When I tell people I was a painfully shy kid, they look at me like I am joking. I am a frequent speaker, mostly internally at my job these days. I learned to present confidently even when I don’t feel it. I forced myself each time I felt the piercing angst to walk into and through the feeling. I didn’t want it to hold me back so I took it on as a personal challenge to defeat it.
I learned to get up in front of an audience even through my stomach was doing backflips. And I am told, I came across as composed and under control. But still there are times with new challenges and experiences, I find myself in fear’s grip and face the familar choice – let it paralyze me or beat it back.
The stage can take many shapes and forms as a working mother of three. I was at a four year old birthday party with my daughter recently. She pulled at my arm to come and go down the slide with her. I laughed and joined her in a maze of stairs. When I saw a slide, I said, “Let’s go honey.” She said, “That’s not THE slide. We need to keep climbing.”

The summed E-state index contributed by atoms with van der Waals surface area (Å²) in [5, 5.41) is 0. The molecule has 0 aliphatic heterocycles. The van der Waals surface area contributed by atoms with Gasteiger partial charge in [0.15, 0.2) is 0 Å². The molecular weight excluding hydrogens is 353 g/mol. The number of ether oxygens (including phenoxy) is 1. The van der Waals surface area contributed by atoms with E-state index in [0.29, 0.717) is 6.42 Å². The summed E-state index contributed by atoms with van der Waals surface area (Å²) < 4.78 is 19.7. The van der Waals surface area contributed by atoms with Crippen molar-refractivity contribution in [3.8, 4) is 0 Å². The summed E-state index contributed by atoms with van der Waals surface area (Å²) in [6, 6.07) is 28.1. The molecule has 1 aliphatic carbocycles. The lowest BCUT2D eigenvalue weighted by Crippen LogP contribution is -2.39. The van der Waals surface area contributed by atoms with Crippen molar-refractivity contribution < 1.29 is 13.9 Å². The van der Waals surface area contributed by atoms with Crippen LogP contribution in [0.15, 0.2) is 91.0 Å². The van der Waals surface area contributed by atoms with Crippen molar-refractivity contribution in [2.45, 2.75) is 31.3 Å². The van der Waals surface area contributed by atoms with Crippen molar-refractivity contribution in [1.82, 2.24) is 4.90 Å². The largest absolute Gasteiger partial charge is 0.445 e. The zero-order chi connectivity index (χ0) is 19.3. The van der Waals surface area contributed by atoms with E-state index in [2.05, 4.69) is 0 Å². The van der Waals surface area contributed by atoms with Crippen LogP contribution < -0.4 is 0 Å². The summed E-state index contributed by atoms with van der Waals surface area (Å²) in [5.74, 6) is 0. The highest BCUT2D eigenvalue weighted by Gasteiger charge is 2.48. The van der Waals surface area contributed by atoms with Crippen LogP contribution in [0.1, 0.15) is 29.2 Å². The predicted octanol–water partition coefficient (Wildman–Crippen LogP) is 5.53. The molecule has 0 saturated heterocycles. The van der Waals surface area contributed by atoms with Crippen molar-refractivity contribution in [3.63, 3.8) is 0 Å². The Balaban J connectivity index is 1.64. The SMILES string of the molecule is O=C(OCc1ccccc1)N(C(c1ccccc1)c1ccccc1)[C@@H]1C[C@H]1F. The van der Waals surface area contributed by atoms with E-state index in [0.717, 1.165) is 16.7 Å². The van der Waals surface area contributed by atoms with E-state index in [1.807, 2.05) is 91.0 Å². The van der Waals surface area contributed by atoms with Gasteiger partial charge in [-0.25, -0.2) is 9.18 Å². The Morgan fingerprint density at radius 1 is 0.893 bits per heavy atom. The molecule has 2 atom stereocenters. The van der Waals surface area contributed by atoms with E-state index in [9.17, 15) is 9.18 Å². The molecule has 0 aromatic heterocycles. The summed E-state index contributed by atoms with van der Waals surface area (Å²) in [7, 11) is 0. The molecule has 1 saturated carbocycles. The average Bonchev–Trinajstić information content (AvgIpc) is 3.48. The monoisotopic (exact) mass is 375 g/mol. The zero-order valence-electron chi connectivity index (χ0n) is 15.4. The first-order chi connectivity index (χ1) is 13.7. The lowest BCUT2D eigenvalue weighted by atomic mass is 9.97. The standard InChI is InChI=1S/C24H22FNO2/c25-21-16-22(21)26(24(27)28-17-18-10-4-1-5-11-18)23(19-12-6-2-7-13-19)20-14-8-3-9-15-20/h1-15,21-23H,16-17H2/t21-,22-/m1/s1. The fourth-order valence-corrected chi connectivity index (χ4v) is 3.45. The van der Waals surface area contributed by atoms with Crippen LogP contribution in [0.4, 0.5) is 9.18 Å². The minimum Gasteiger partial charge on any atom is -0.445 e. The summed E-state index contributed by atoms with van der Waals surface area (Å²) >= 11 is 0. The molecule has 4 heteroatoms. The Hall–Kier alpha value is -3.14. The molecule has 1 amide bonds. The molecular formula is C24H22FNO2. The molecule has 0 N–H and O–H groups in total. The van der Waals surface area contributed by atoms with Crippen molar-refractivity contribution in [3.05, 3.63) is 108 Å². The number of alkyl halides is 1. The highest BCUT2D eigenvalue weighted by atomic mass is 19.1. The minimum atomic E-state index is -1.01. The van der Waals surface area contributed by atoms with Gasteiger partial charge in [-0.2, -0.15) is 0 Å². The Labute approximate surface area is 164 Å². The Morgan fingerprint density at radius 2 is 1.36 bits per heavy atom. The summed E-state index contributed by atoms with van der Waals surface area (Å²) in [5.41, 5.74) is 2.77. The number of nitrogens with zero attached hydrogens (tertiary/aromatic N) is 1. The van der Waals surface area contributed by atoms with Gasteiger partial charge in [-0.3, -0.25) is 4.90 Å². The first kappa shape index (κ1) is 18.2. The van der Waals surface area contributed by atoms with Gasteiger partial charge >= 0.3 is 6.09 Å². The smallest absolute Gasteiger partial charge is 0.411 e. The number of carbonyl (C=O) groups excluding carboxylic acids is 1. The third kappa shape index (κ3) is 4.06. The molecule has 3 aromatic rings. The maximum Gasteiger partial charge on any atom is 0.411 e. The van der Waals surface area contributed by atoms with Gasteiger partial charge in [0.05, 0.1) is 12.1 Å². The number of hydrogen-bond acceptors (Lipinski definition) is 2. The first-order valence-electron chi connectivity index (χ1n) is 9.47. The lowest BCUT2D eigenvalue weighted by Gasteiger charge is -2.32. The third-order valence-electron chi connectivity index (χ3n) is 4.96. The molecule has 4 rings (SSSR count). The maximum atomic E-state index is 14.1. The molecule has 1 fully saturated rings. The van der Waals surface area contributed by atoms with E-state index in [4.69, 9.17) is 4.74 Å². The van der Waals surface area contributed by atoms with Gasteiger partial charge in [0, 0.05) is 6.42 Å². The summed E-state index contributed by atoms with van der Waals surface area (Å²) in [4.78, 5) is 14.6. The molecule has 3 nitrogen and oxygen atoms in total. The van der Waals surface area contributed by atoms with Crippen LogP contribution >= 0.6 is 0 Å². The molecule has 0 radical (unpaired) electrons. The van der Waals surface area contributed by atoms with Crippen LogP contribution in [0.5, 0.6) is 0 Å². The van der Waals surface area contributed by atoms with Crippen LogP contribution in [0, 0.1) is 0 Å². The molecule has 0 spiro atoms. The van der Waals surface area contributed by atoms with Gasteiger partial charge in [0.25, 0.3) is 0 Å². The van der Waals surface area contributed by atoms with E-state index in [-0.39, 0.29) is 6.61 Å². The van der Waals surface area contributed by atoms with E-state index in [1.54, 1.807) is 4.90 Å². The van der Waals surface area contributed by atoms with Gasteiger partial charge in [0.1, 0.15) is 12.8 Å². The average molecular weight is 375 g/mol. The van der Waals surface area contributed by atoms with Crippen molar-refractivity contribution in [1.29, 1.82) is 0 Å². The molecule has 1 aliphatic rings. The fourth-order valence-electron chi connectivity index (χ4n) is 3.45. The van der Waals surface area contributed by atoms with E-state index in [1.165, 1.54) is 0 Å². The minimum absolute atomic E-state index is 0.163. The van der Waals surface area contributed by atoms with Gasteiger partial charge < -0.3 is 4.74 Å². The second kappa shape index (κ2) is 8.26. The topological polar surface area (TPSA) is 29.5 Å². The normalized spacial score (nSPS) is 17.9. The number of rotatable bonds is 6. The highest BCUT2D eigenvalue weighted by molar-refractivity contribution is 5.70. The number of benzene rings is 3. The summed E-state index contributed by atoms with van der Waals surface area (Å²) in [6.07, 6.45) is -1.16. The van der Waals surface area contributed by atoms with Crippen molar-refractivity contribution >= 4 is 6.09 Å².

Another couple of her friends joined us. When we reached the top of the stairs, I took in a huge wide, blue expanse, like nothing I have ever seen. I felt my stomach do those backflips and my mind recoil at that thought of plummeting down and down. “I can’t do this!” was playing on a continuous loop in my head.
Three little girls sitting on my lap looked at me expectantly as we just sat there on the ledge. I felt the crushing weight of responsibility. I couldn’t project my fear on them. So I closed my eyes and pushed off and thankfully landed safely at the bottom in a heap of little arms and legs.
When they said, “Let’s go again,” I politely declined. But I felt good that I was able to make myself move forward on this stage and set an example for my daughter who admitted she was too afraid to go by herself.
My second son recently shared a poem that so perfectly captured the range of physical reactions and emotions I have felt when fearful. With his permission, I am sharing it here. I am also proud he is making the choice to face down his fears.
What do I feel when going on a stage?
By Damian Angelidis
Oh no! Stage Fright! Everything just turned white!
I’m scared, I’m shaking, and it feels like I am baking.
Calm down, take deep breaths, don’t stumble while you step.
Look in the crowd for faces you know, let them see your smile grow.
But what to do, what must be done, remember your lines and have some fun.
Go on that stage confident and proud, and make that crowd go wow!
Now go back and cheer with your friends, you did it, now go do it again!
For me at least, my battle with my fear looks to be a life-long endeavor. I wonder what the next stage will be?